Learning from Trees – Grace Butcher

If we could,
like the trees,
practice dying,
do it every year
just as something we do—
like going on vacation
or celebrating birthdays,
it would become
as easy a part of us
as our hair or clothing.

Someone would show us how
to lie down and fade away
as if in deepest meditation,
and we would learn
about the fine dark emptiness,
both knowing it and not knowing it,
and coming back would be irrelevant.

Whatever it is the trees know
when they stand undone,
surprisingly intricate,
we need to know also
so we can allow
that last thing
to happen to us
as if it were only
any ordinary thing,

leaves and lives
falling away,
the spirit, complex,
waiting in the fine darkness
to learn which way
it will go.

Learning from Trees

And now the trees are bare. Our beautiful, just-beginning-to-turn-golden gingko lost all its leaves one windy and frosty night last week. This is the natural order of seasons which we cannot alter though we may resist. And having just attended my second Death’s Door (Dying into Life) retreat, I am so attuned to the work of trees in autumn that this poem spoke to me.

Imagine to practice dying every year, like going on vacation / or celebrating birthdays, so that it would become easy and natural. The trees can show us how to learn / about the fine dark emptiness, / both knowing it and not knowing it. And how to hold the paradox.

What do the trees know when they stand undone, / surprisingly intricate? This is what we also need to learn so that our dying might be as if it were only / any ordinary thing.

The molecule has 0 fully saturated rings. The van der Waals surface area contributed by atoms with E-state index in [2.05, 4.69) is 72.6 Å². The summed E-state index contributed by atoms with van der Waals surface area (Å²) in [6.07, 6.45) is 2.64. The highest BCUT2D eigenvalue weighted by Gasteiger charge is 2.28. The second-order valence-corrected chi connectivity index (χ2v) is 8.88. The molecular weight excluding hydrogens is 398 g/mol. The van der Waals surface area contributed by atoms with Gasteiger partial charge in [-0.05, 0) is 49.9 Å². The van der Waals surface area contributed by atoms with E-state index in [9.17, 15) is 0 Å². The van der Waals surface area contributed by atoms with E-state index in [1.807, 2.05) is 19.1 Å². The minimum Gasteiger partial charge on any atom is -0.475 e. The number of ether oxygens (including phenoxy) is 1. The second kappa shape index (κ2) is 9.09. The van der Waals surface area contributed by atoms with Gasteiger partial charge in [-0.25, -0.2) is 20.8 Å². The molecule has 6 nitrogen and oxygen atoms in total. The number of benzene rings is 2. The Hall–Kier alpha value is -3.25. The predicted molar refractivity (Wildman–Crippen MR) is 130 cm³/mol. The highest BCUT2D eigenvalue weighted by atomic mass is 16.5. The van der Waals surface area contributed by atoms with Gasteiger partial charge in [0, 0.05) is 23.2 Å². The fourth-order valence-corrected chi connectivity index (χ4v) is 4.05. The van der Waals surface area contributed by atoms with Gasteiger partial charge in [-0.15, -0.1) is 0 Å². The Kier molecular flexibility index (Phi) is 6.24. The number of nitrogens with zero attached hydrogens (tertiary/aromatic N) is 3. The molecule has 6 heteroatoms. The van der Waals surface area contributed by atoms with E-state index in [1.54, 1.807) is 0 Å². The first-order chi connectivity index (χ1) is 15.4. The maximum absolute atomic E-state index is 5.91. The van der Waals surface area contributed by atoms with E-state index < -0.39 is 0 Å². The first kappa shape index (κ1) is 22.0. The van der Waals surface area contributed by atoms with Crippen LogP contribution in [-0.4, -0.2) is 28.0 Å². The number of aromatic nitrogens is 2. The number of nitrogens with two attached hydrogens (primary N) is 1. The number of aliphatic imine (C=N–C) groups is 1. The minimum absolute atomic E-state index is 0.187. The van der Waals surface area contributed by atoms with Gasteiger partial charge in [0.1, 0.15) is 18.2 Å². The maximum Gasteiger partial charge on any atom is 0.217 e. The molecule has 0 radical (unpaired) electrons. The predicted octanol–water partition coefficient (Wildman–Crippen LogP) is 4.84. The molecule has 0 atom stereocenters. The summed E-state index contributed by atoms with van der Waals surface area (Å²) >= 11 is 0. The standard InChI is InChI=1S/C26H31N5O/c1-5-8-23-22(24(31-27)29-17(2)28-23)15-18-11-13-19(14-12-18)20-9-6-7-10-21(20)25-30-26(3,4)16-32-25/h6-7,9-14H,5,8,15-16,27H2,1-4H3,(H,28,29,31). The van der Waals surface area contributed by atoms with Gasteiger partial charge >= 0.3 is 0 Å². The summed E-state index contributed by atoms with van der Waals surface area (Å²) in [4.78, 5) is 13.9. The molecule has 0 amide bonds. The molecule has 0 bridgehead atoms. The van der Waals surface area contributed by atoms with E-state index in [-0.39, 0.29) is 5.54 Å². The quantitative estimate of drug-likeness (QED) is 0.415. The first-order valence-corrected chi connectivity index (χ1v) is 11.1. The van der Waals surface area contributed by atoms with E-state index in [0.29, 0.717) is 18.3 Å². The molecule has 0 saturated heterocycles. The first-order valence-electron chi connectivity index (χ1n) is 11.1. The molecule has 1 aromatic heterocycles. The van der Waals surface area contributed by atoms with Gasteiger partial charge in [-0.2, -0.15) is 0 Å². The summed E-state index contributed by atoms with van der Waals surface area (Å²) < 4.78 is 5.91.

In that fine dark emptiness, our complex, intricate spirit could wait to learn which way /
it will go. Each year we are given this opportunity to become familiar with this part of life, to be curious and celebrate it, even knowing we cannot know it completely.

Each year, I am learning from the trees, growing more comfortable with the fine dark emptiness, even, dare I say, celebrating it!

 

4 thoughts on “Learning from Trees – Grace Butcher

  1. I turned 60 years of Age yesterday. I don’t know how to act my age. I think after reading this poem, I will get up every morning and just be me. I can’t do much more than start over each day with a new beginning.

    Happy Thanksgiving to us down here. You people up there Happy Fresh Day!!

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  2. A fine meditation, Jan – thank you. I love how the poet notices the “surprisingly intricate” quality of trees when they are ‘undone’ – naked and vulnerable. How when we are willing to allow the image of our selves to die and reveal our naked vulnerabilities we become delicate, intricate and beautiful in our humanness. A poem to take to heart! xoxoxo Mary Lou

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